NVCI Skills for Handling Meltdowns
NVCI stands for Non-Violent Crisis Intervention, and it consists of various intervention techniques for aggressive, threatening, or violent behaviors. The techniques focus on maintaining the safety of everyone involved while being supportive and respectful of the individual.
This post will explain several valuable non-violent crisis intervention (NVCI) skills that may help you deal with your child’s meltdowns or outbursts. However, it is not a substitution for a certified NVCI course. If you frequently deal with meltdowns involving aggressive and violent behaviors you should consider professional NVCI training. You can find training in your area here.
The Escalation Cycle
The escalation cycle is how I refer to the various stages of arousal or emotional state that your child progresses through when they are having a meltdown.
You can learn more about each stage of the escalation cycle, including what types of behavior to expect at each stage as well as additional strategies you can use that are not part of the NVCI program by reading: The Ultimate Guide to Preventing Meltdowns.
There are six key NVCI techniques covered in this article. You can refer to this chart as a quick guide to remember what techniques work best during each stage of the escalation cycle.
When to use: Trigger, Agitation
When your child is upset they may have questions that, although they may sound trivial to you, are legitimate questions to your child. Rather than shutting down their questions with abrupt answers like “because I said so”, practice reflective listening.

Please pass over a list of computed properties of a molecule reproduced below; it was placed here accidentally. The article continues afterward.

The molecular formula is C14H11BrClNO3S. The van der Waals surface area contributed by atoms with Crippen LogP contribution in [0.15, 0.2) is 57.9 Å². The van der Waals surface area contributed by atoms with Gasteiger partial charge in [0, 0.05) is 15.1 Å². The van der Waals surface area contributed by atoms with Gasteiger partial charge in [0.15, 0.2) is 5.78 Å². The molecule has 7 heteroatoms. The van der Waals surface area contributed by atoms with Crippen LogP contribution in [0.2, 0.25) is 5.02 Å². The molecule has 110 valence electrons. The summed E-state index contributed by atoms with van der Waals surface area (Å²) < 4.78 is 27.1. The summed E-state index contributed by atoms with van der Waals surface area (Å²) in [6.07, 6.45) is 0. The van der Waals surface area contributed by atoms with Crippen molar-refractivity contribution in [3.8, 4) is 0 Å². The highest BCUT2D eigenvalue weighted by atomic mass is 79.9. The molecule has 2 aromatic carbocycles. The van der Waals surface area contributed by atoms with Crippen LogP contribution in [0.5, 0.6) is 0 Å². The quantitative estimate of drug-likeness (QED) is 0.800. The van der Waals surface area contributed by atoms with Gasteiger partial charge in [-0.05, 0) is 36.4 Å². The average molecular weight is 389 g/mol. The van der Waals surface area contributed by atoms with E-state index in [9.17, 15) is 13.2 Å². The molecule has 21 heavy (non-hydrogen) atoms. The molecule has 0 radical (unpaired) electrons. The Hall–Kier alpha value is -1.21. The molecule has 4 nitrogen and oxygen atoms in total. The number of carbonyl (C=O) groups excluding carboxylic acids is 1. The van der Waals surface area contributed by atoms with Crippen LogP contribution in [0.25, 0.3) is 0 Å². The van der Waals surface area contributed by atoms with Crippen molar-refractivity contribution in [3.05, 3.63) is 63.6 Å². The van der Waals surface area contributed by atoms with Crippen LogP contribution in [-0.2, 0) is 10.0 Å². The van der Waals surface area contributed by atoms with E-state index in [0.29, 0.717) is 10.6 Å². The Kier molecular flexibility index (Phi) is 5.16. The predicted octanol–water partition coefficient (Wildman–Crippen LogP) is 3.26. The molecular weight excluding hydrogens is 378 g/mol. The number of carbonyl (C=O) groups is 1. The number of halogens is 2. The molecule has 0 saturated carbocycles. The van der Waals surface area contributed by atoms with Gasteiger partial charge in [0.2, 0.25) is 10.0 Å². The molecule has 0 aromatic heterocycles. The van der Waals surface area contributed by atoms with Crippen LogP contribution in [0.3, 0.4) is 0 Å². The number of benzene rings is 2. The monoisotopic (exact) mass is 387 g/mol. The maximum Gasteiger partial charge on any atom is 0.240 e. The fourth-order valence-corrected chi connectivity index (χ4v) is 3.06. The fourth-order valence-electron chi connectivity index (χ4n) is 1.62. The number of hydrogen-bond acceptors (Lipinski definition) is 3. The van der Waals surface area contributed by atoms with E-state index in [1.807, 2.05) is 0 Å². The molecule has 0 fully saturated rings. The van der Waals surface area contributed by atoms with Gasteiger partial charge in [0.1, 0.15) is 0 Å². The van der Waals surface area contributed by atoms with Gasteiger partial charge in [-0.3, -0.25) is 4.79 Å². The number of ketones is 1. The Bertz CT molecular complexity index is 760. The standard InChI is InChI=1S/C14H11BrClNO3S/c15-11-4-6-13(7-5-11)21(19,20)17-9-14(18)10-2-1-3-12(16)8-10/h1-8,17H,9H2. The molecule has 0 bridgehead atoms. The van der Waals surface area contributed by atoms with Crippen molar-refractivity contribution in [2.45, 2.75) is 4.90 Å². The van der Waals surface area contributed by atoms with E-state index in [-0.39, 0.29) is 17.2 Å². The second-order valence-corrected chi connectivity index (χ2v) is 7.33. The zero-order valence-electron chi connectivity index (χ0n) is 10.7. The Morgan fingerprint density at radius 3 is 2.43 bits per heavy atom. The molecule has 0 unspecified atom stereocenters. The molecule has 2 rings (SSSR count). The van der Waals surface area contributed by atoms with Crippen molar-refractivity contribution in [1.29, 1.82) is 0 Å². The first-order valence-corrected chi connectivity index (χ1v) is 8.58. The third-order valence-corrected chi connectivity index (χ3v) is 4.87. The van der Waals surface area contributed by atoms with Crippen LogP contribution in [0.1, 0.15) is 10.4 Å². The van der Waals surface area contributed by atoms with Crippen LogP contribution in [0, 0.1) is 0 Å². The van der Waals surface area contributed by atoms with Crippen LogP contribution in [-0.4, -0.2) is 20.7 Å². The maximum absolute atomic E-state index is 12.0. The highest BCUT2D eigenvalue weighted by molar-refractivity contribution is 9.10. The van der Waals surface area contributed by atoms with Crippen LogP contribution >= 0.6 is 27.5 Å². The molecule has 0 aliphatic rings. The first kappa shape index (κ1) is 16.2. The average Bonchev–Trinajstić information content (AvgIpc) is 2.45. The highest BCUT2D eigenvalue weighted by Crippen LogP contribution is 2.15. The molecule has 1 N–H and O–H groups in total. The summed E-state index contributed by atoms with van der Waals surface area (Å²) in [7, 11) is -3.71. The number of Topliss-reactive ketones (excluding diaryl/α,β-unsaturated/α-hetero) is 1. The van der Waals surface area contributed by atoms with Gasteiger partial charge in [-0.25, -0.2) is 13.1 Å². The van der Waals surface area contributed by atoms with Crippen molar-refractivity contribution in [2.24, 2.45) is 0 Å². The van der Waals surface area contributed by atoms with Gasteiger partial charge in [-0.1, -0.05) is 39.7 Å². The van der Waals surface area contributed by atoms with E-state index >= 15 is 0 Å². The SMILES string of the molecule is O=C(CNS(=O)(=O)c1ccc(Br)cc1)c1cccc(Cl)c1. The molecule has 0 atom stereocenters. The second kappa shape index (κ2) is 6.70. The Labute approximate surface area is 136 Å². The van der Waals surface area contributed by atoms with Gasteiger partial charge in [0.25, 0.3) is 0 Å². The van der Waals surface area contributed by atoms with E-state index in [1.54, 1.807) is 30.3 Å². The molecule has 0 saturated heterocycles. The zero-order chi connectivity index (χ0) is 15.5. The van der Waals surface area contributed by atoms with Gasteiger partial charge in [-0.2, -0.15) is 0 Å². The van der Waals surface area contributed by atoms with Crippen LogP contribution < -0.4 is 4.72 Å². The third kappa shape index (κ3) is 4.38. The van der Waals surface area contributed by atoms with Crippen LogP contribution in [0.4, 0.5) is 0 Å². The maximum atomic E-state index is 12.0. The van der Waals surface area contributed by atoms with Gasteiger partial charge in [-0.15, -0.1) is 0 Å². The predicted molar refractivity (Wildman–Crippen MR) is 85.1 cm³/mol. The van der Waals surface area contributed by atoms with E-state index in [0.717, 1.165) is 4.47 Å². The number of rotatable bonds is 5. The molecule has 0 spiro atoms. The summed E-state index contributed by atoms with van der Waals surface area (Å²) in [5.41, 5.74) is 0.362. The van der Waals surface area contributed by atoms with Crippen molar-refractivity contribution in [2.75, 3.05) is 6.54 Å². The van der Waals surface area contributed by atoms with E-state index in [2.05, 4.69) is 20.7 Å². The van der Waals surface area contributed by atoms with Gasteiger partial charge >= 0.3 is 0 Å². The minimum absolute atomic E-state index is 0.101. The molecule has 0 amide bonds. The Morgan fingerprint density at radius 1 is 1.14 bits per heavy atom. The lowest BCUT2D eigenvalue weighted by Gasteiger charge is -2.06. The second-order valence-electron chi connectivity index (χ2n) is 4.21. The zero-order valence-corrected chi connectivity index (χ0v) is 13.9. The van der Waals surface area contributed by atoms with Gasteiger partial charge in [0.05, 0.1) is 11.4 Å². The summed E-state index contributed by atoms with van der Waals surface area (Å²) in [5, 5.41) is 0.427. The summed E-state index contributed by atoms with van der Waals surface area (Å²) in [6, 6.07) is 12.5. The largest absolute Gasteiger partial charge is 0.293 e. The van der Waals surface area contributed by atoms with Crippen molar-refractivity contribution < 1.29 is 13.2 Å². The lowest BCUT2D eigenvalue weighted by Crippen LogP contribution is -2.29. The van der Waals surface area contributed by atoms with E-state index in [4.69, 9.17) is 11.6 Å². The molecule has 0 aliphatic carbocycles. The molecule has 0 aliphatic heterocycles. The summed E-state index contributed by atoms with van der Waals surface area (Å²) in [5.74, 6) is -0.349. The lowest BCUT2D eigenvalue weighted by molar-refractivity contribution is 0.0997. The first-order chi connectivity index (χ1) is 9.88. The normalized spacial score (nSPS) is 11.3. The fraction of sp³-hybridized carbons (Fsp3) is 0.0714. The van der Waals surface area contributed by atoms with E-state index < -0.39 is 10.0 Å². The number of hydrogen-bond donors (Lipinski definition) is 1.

- Let your child talk, and focus on what they are saying
- Focus on your child’s emotions – based on their tone of voice, body language, etc.
- Restate the question to confirm you know what they are asking
- Give a short and concise answer. Remain respectful, supportive, and empathetic as you address their concerns.
Handling Backtalk and Attitude
When to use: Trigger, Agitation
Backtalk is usually used by a child to express their anger about a situation and maybe even to entice you to become angry too.
- Be aware of your own facial expressions, posture, and tone of voice. You must remain calm and do not react in any way. Make sure you don’t cross your arms. – Avoid afflictions that indicate frustration, impatience, and condescension.
- Keep a distance of at least 3 feet from your child. Everyone’s personal space varies and can increase when agitated, this distance ensures you aren’t entering their personal space.
- Talk slowly and civilly
- Explain what the expected behavior is. Saying “stop that” is not enough. You must explain expected behavior in a way your child understands.
- Redirect back to the topic you were addressing
Offering Choices for Refusal
When to use: Agitation, early acceleration
Your child may refuse to comply with a demand, and challenge your control of a situation by physically and verbally refusing a demand. Example: You ask your child to “Clean your room” and they respond with “I’m not!”